I wouldn’t be taking part or sending my child. Also have they not thought about the cost of cold care. My little boy is still expected to have his nursery place that he won’t be using for those three weeks paid for. That would be nearly 600 pounds down the drain while he is not there. So for them to say you have to stop going to nursery then it’s not thought through. Plenty of time for building friendships from September. Children of that age integrate quite quickly into friendship groups and new routines.

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  5. psw260259 says:

    The answer to you question is most parents and early years settings do consider the needs of the child and do their best.

    The Government do not consider the needs of the child and are determined to make sure through the policies that it is as difficult as possible for parents and early years settings to do what they know to be right and in the child’s best interests.

    The example you give in this post is a prime example of how Government policy of getting children into school earlier is being implemented by those who just do not understand young children’s needs – and it is all presented to make it look like it is good for the child.

    And for some parents sorting out wrap around care to cover their working hours for those 3 weeks would be impossible – unless of course their current early years setting was able to take and fetch the child from the school setting – even more indication of complete lack of understanding of early years settings and parents needs and other commitments.

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  6. Rosie Dutton says:

    I’ve been running some transition training with the early years team for the local authority I work in and this goes completely against the message we have been trying to get across. Children need secure, gradual, gentle transitions into school life; actually with everything…every single transition they make everyday, every movement they make is a small transition and they need support every step of the way. Starting school is such a vital transition that needs to be approached with love and care and in the child’s own time, I’ve never heard of such a terrible idea to support transition. Unfortunately however where i live it’s a similar story to the above letter. It’s once again a postcode joke of a lottery with local authorities taking different approaches and ultimately affecting our children’s futures x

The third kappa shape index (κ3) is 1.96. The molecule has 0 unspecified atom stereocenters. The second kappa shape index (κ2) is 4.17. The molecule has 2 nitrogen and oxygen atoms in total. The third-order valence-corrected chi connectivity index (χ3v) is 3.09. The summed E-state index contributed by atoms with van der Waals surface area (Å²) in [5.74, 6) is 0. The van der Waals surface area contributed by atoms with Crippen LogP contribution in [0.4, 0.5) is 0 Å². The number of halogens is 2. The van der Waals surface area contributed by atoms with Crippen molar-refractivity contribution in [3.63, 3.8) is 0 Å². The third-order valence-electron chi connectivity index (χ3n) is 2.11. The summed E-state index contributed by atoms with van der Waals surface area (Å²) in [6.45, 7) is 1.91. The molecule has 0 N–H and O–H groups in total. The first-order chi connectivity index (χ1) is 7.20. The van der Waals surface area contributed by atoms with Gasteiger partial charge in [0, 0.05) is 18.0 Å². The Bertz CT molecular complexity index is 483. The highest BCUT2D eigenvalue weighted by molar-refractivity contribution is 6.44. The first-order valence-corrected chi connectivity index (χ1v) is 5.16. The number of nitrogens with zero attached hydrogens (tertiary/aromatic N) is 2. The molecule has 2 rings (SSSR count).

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  7. Katherine says:

    This is a very odd policy. If this were my daughter, she would be extremely confused as to why she went to school for three weeks then back to nursery for 6 weeks. Perhaps the school assumes all children attend school nurseries and have a parent off through the summer holidays? But for those of us that work, this would be costly and inconvenient. I would have to pay nursery for those three weeks, while also paying a childminder to do the afternoon pickup. Then I’d probably have to pay the childminder to hold her place over the summer. Plus the meals. I’d have to find a childminder much earlier than expected, and the transition to her I’d planned would go to pot. Realistically, I’d probably have to make the alternative choice of taking unpaid leave to reduce my hours for those weeks.

    Finally, I don’t understand why these transition sessions are needed. Surely the whole of reception year is for learning the routines and making friends?

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  8. Kelly Wright says:

    What a disgrace! This child will be confused beyond belief. Not to mention exhausted and overwhelmed. If it were my son I’d say no.

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  9. Kirsty Wyatt says:

    How is it possible for schools to force 3 year olds into such an intense routine when compulsory school age is AFTER their FIFTH birthday? There is no consideration of what is best the individual child and no respect for the rights and wishes of the parent. Funding, targets and convenience for schools should NOT drive policy; it may help to tick boxes in the short term but at what cost in the long term?